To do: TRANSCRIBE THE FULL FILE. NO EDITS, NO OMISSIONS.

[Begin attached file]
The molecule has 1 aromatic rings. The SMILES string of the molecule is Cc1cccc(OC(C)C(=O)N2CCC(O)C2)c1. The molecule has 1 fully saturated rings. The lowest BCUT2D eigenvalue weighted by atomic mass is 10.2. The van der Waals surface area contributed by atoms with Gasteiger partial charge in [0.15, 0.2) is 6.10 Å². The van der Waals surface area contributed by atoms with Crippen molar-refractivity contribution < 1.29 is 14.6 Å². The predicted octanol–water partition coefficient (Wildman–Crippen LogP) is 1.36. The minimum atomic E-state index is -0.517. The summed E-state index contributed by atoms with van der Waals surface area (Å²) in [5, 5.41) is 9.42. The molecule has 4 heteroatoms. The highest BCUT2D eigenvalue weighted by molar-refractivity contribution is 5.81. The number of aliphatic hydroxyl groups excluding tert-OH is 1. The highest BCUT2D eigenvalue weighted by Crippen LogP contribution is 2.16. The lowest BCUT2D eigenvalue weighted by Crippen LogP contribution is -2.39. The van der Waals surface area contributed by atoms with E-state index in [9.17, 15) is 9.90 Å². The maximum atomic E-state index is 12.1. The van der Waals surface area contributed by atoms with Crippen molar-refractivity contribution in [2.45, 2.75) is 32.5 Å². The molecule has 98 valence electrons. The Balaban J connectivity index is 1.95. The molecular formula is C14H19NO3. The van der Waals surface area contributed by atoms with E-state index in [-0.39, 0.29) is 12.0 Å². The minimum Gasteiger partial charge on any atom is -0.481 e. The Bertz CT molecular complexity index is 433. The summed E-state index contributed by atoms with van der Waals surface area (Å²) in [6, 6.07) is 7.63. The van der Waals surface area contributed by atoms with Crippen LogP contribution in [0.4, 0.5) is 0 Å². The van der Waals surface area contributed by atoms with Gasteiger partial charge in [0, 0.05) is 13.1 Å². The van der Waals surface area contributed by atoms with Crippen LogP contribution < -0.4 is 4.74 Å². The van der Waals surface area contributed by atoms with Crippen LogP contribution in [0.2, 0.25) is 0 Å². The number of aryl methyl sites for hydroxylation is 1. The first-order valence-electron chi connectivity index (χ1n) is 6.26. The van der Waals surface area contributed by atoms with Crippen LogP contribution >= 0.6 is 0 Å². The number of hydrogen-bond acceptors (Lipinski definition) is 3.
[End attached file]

The molecule has 1 aromatic rings. The SMILES string of the molecule is Cc1cccc(OC(C)C(=O)N2CCC(O)C2)c1. The molecule has 1 fully saturated rings. The lowest BCUT2D eigenvalue weighted by atomic mass is 10.2. The van der Waals surface area contributed by atoms with Gasteiger partial charge in [0.15, 0.2) is 6.10 Å². The van der Waals surface area contributed by atoms with Crippen molar-refractivity contribution < 1.29 is 14.6 Å². The predicted octanol–water partition coefficient (Wildman–Crippen LogP) is 1.36. The minimum atomic E-state index is -0.517. The summed E-state index contributed by atoms with van der Waals surface area (Å²) in [5, 5.41) is 9.42. The molecule has 4 heteroatoms. The highest BCUT2D eigenvalue weighted by molar-refractivity contribution is 5.81. The number of aliphatic hydroxyl groups excluding tert-OH is 1. The highest BCUT2D eigenvalue weighted by Crippen LogP contribution is 2.16. The lowest BCUT2D eigenvalue weighted by Crippen LogP contribution is -2.39. The van der Waals surface area contributed by atoms with E-state index in [9.17, 15) is 9.90 Å². The maximum atomic E-state index is 12.1. The van der Waals surface area contributed by atoms with Crippen molar-refractivity contribution in [2.45, 2.75) is 32.5 Å². The molecule has 98 valence electrons. The Balaban J connectivity index is 1.95. The molecular formula is C14H19NO3. The van der Waals surface area contributed by atoms with E-state index in [-0.39, 0.29) is 12.0 Å². The minimum Gasteiger partial charge on any atom is -0.481 e. The Bertz CT molecular complexity index is 433. The summed E-state index contributed by atoms with van der Waals surface area (Å²) in [6, 6.07) is 7.63. The van der Waals surface area contributed by atoms with Crippen LogP contribution in [0.4, 0.5) is 0 Å². The van der Waals surface area contributed by atoms with Gasteiger partial charge in [0, 0.05) is 13.1 Å². The van der Waals surface area contributed by atoms with Crippen LogP contribution < -0.4 is 4.74 Å². The van der Waals surface area contributed by atoms with Crippen LogP contribution in [0.2, 0.25) is 0 Å². The number of aryl methyl sites for hydroxylation is 1. The first-order valence-electron chi connectivity index (χ1n) is 6.26. The van der Waals surface area contributed by atoms with Crippen LogP contribution >= 0.6 is 0 Å². The number of hydrogen-bond acceptors (Lipinski definition) is 3.